American Journeys
Home Find a Document Images Advanced Search Highlights Teachers Help  
Document Number: AJ-136
Author: Spelman, Henry, 1595-1623
Title: Relation of Virginia
Source: Spelman, Henry. Relation of Virginia. (London: Printed for Jas. F. Hunnewell at the Chiswick Press, 1872).
Pages/Illustrations: 62 / 2
Citable URL:

Author Note

Fourteen-year-old Henry Spelman (1595-1623) ran away from his home in Norfolk, England, in 1609 and left for Virginia. He was assigned by Jamestown's leaders to live with the nearby Powhatan Indians in order to learn their language. After about a year and a half he returned to the English colony in December 1610 to work as an interpreter. This brought him into a unique relationship with the leaders of the Indian and white communities, and he was said to be well-liked by both. He was recognized as the most accomplished linguist in the colony and also made a captain of the Virginia militia.

When the Indians attempted to drive the English out of their territories in 1622, Spelman survived the massacre at Jamestown. In the spring of 1623, with the settlement short of food, he volunteered to take an expedition north to the Potomac River to barter with Indians further from the scene of hostilities. On March 23, 1623, at the site of present-day Washington, D.C., Spelman’s party was attacked by Anacostan Indians who were avenging previous English mistreatment; he was killed.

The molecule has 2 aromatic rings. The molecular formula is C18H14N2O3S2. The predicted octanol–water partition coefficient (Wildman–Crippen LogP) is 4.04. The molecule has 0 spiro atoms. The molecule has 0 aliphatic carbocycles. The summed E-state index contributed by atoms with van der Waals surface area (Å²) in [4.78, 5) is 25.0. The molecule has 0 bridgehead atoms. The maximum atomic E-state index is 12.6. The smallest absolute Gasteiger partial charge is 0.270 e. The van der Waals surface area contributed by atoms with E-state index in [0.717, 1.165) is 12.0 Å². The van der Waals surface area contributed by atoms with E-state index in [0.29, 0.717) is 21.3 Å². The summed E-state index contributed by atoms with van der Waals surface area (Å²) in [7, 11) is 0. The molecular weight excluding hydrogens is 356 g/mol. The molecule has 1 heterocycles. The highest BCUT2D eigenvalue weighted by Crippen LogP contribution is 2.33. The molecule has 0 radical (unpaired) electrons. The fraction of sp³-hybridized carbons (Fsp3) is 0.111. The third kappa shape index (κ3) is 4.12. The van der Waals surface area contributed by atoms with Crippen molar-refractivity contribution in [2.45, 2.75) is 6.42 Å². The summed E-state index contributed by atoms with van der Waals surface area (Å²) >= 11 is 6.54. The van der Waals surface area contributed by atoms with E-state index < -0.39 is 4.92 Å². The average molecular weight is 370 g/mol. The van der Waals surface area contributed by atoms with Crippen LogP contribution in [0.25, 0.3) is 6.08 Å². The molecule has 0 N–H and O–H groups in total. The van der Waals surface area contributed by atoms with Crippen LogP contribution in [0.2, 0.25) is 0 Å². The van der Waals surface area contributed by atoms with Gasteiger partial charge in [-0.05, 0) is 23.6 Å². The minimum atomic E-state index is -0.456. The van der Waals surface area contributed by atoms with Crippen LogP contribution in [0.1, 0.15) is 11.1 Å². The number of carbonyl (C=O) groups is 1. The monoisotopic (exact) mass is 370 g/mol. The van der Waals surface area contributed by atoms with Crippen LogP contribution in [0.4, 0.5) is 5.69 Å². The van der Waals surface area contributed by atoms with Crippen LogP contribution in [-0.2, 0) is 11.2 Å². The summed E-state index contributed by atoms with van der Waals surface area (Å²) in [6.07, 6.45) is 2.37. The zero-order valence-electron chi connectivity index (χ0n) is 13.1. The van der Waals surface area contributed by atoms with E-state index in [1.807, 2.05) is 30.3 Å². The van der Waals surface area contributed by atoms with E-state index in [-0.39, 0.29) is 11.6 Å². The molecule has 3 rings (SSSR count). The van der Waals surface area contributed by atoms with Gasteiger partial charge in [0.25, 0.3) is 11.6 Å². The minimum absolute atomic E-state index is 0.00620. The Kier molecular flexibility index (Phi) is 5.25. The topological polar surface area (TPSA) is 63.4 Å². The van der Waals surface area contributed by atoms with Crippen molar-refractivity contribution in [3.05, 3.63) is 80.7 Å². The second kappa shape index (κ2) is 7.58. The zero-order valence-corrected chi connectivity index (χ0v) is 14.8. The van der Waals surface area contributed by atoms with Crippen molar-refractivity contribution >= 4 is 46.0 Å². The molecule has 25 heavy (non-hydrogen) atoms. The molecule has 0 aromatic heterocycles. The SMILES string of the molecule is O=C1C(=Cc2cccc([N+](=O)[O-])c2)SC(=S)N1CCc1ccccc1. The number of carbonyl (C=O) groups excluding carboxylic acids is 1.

Jamestown Settlement

The London Company sponsored the expedition to establish a profitable colony. The expedition started with 144 men but only 104 survived the trip. No women were a part of the initial expedition. In 1609, about six hundred people, including women and children, joined the colony in the hopes of making it more like a settlement. Other voyages brought more settlers in the years between 1606 and 1624 expanding the population and goals of the Jamestown colony.

The document contains information about Jamestown’s establishment and early years. The 1606 charter that allowed the settlement of Jamestown gave the King of England and an English council complete control over the colony. A revised charter of 1609 gave authority over the colony to a governor who resided in England and cooperated with a treasurer and council. The 1612 charter gave the Virginia Company, based in England, control over the activities in the colony. These changes in government created tensions in the ruling parties that could not be resolved and eventually led to the end of the Virginia Company and its involvement with the Jamestown Colony.

Document Note

Spelman left behind a manuscript “Relation of Virginia” that remained in private hands until the nineteenth century. Henry Stevens, an American book dealer living in London, bought it for a Massachusetts collector who had a small edition printed privately in London. We reproduce here one of those one hundred copies printed at the Chiswick Press in 1872.

Other Internet and Reference Sources

A version of Spelmans text in modern English is available, along with many other primary materials, at the Virtual Jamestown projects “First Hand Accounts of Virginia, 1575-1705”:

More background information on the settlement can also be found there.

Read this Document
Print or Download
Read Background
View Reference Map (PDF)
How to Cite
Copyright and Permissions
© 2021 Wisconsin Historical Society Feedback | Site Help
Wisconsin history